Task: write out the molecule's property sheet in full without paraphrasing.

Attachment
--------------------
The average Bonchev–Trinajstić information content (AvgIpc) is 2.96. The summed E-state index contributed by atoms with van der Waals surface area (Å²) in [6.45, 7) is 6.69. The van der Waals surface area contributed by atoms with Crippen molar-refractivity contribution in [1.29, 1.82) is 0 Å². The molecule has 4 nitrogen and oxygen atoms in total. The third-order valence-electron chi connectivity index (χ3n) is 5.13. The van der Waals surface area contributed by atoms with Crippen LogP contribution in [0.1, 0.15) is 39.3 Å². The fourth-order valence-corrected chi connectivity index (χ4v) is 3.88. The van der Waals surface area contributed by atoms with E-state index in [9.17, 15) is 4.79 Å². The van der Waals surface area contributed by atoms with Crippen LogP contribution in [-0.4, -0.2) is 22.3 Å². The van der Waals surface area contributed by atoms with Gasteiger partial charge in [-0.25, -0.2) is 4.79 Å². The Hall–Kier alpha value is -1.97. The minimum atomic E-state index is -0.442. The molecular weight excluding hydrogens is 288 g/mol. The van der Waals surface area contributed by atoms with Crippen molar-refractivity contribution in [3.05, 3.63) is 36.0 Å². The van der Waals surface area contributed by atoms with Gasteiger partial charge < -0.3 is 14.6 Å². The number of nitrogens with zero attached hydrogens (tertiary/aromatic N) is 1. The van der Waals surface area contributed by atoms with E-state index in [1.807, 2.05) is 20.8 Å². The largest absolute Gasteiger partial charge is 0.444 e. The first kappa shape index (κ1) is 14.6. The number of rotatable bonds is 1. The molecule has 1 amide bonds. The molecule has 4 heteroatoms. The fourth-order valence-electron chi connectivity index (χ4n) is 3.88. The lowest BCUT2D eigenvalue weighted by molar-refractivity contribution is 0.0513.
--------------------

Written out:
The average Bonchev–Trinajstić information content (AvgIpc) is 2.96. The summed E-state index contributed by atoms with van der Waals surface area (Å²) in [6.45, 7) is 6.69. The van der Waals surface area contributed by atoms with Crippen molar-refractivity contribution in [1.29, 1.82) is 0 Å². The molecule has 4 nitrogen and oxygen atoms in total. The third-order valence-electron chi connectivity index (χ3n) is 5.13. The van der Waals surface area contributed by atoms with Crippen LogP contribution in [0.1, 0.15) is 39.3 Å². The fourth-order valence-corrected chi connectivity index (χ4v) is 3.88. The van der Waals surface area contributed by atoms with E-state index in [9.17, 15) is 4.79 Å². The van der Waals surface area contributed by atoms with Crippen LogP contribution in [-0.4, -0.2) is 22.3 Å². The van der Waals surface area contributed by atoms with Gasteiger partial charge in [-0.25, -0.2) is 4.79 Å². The Hall–Kier alpha value is -1.97. The minimum atomic E-state index is -0.442. The molecular weight excluding hydrogens is 288 g/mol. The van der Waals surface area contributed by atoms with Crippen molar-refractivity contribution in [3.05, 3.63) is 36.0 Å². The van der Waals surface area contributed by atoms with Gasteiger partial charge < -0.3 is 14.6 Å². The number of nitrogens with zero attached hydrogens (tertiary/aromatic N) is 1. The van der Waals surface area contributed by atoms with E-state index in [1.807, 2.05) is 20.8 Å². The largest absolute Gasteiger partial charge is 0.444 e. The first kappa shape index (κ1) is 14.6. The number of rotatable bonds is 1. The molecule has 1 amide bonds. The molecule has 4 heteroatoms. The fourth-order valence-electron chi connectivity index (χ4n) is 3.88. The lowest BCUT2D eigenvalue weighted by molar-refractivity contribution is 0.0513.